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Birth of a Collection

in a shoebox for the purpose. The collection stayed intact for a week or so until the worms came out and my mother threw away the box. Later it was baseball cards. I wasnt really interested in baseball or the players on the cards. It was order that interested mea numbered set waiting to be completed. Then there were postage stamps. In the 1950s, every kid collected postage stamps. You got your relatives who received letters from foreign countries to save the stamps. If someone worked for a company that got regular shipments from abroad, you had duplicates to trade. You soaked the stamps off the envelopes, thenand heres the fun partyou organized them and put them in an album. This is how we learned about exotic countries like Turks and Caicos Islands. I vividly remember the triangular stamps for Tana Tuva and the very small stamps issued by San Marino. Stamps were wonderful things to collect. When I became an Egyptologist, the obvious thing to collect was Egyptian antiquities, but there are problems. First, antiquities are

hen I was a kid growing up in the East Bronx, I collected acorns. Id gather them in the fall, sort them by size and color, and organize them in small compartments I made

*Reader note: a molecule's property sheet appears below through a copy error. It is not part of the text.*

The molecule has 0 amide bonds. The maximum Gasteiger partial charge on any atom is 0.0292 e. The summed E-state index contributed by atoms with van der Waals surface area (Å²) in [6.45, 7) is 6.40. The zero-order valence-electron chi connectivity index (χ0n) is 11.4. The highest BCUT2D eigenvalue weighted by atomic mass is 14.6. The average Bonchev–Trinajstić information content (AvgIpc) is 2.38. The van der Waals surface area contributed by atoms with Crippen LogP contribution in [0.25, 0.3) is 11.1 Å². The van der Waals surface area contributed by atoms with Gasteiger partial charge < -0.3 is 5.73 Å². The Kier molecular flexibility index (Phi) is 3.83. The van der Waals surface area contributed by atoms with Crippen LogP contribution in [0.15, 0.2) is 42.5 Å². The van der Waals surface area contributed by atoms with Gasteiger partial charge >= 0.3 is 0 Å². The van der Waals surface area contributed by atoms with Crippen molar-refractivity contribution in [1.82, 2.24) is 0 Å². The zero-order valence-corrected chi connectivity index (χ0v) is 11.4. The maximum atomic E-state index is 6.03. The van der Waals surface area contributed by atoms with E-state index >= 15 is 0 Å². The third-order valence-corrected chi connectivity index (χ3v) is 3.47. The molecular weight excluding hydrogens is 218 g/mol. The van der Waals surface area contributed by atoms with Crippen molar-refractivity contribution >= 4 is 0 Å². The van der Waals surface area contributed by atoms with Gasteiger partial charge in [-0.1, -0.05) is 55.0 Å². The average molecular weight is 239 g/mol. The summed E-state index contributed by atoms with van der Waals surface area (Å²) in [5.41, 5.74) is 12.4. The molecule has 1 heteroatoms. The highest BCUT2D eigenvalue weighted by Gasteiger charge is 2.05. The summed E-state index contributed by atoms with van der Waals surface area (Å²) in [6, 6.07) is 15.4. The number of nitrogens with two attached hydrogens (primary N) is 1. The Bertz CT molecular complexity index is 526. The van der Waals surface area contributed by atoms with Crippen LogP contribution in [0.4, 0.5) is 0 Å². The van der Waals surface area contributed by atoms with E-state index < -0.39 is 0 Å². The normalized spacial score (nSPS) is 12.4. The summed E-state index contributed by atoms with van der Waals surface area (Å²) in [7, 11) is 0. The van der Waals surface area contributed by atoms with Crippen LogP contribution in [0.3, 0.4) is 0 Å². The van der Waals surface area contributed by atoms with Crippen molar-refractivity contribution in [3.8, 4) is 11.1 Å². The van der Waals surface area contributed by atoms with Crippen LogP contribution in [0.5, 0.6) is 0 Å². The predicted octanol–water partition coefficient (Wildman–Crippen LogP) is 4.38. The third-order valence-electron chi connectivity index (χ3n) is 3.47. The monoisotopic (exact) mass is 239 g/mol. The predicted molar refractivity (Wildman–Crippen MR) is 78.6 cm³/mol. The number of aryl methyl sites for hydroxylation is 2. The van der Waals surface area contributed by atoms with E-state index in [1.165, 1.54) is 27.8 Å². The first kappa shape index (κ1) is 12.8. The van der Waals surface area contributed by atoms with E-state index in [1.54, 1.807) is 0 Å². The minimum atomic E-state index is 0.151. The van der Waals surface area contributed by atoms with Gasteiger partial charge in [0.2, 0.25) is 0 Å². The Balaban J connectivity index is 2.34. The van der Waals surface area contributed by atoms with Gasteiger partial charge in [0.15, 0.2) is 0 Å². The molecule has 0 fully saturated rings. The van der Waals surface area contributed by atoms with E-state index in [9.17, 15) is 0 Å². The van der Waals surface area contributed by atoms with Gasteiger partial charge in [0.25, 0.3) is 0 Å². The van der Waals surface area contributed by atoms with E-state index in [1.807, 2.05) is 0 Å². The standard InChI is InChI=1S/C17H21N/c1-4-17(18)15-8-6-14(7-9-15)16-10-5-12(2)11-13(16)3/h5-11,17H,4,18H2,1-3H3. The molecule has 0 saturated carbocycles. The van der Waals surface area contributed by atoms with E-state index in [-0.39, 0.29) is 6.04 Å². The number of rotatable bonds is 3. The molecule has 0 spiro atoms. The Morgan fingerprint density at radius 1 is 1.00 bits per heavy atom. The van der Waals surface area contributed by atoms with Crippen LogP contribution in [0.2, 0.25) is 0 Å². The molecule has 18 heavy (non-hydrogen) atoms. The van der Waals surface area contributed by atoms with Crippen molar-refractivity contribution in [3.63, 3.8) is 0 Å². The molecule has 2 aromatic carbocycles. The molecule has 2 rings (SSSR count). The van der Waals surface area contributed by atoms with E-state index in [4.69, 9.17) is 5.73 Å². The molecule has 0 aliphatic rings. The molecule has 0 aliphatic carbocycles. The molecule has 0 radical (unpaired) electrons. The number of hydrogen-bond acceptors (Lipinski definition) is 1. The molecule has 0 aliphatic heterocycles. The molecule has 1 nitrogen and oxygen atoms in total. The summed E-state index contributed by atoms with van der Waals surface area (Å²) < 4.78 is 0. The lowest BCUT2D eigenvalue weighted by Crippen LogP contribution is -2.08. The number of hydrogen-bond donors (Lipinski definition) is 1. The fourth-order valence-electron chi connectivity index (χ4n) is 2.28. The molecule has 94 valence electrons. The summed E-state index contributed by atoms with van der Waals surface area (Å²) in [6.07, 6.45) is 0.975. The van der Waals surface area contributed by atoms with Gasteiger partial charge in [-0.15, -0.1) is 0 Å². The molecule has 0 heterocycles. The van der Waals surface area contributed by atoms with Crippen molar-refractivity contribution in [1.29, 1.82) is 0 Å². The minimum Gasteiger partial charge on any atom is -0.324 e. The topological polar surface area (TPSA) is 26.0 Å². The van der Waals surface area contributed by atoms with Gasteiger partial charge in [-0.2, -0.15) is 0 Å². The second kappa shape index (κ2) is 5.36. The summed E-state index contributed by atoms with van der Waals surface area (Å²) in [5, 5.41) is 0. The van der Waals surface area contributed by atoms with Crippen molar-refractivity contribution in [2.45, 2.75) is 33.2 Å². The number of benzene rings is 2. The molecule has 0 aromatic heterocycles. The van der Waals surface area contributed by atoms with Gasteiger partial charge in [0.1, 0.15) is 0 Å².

expensive. More important, collecting antiquities is off-limits to Egyptologists. We all work on excavation sites where artifacts are unearthed, and it would look suspicious if I had an apartment full of antiquities. So, no antiquities for me. But there is a solution for those of us with the collecting gene books! They satisfy the need to acquire, possess, and organize, and there is a rationalization for the collectionEgyptology books help my career. I need books to do research, publish, get tenure, and receive promotions. I remember rst seeing Thomas Pettigrews 1834 Egyptian Mummies1 40 years ago in a dusty secondhand bookshop on New Yorks Fourth Avenue. The illustrations by George Cruikshank (Charles Dickenss illustrator) were highlighted with real gold to indicate gilt on the mummies faces. It cost me a full weeks salary at the time, but eating peanut butter and jelly sandwiches was a small price to pay for such a treasure. I didnt stop with Egyptology books. There were travel books; art books; books on Egypt from the seventeenth, eighteenth, and nineteenth centuries with fabulous engravings. What about ction set in Egypt? There are hundreds of novels out there, good and bad, that deal with mummies and pharaohs. They too could be hunted down, acquired, and cataloged. And this is where the real decision had to be made, one that separates the collectors from the merely interested. Do I collect the bad along with the good? Thomas Manns Joseph in Egypt series is great literature, so I would denitely pick that up, but do I really need S. S. Van Dines 1930 thriller The Scarab Murder Case? Of course I do. It sits on the shelf next to Ellery Queens dreadful 1932 The Egyptian Cross Mystery. From books it was only a small step to prints, engravings, comics, watercolors, posters, and everything else that now lls my apartment. From two-dimensional prints it was easy to move to objects. And what